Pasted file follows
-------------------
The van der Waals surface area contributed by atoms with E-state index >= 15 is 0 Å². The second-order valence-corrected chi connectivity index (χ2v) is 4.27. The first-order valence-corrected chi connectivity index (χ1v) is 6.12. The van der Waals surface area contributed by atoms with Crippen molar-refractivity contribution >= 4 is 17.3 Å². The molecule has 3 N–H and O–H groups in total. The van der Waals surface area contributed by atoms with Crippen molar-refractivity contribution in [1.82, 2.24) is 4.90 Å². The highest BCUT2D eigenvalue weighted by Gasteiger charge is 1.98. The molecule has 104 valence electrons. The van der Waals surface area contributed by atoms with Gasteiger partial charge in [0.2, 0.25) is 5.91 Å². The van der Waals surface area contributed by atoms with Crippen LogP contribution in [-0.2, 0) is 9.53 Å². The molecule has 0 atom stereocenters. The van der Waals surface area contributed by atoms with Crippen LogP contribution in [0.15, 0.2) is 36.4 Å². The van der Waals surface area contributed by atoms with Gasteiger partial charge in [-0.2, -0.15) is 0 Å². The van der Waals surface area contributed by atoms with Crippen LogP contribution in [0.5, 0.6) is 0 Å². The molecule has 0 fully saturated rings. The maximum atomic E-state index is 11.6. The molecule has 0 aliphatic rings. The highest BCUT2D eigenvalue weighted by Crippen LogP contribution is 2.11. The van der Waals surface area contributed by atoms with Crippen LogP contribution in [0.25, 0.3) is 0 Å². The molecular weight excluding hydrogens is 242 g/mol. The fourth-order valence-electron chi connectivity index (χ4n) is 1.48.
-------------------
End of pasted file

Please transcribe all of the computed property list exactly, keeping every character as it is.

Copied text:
The van der Waals surface area contributed by atoms with E-state index >= 15 is 0 Å². The second-order valence-corrected chi connectivity index (χ2v) is 4.27. The first-order valence-corrected chi connectivity index (χ1v) is 6.12. The van der Waals surface area contributed by atoms with Crippen molar-refractivity contribution >= 4 is 17.3 Å². The molecule has 3 N–H and O–H groups in total. The van der Waals surface area contributed by atoms with Crippen molar-refractivity contribution in [1.82, 2.24) is 4.90 Å². The highest BCUT2D eigenvalue weighted by Gasteiger charge is 1.98. The molecule has 104 valence electrons. The van der Waals surface area contributed by atoms with Gasteiger partial charge in [0.2, 0.25) is 5.91 Å². The van der Waals surface area contributed by atoms with Crippen LogP contribution in [-0.2, 0) is 9.53 Å². The molecule has 0 atom stereocenters. The van der Waals surface area contributed by atoms with Crippen LogP contribution in [0.15, 0.2) is 36.4 Å². The van der Waals surface area contributed by atoms with Gasteiger partial charge in [-0.2, -0.15) is 0 Å². The van der Waals surface area contributed by atoms with Crippen LogP contribution in [0.5, 0.6) is 0 Å². The molecule has 0 fully saturated rings. The maximum atomic E-state index is 11.6. The molecule has 0 aliphatic rings. The highest BCUT2D eigenvalue weighted by Crippen LogP contribution is 2.11. The van der Waals surface area contributed by atoms with Crippen LogP contribution in [0.25, 0.3) is 0 Å². The molecular weight excluding hydrogens is 242 g/mol. The fourth-order valence-electron chi connectivity index (χ4n) is 1.48.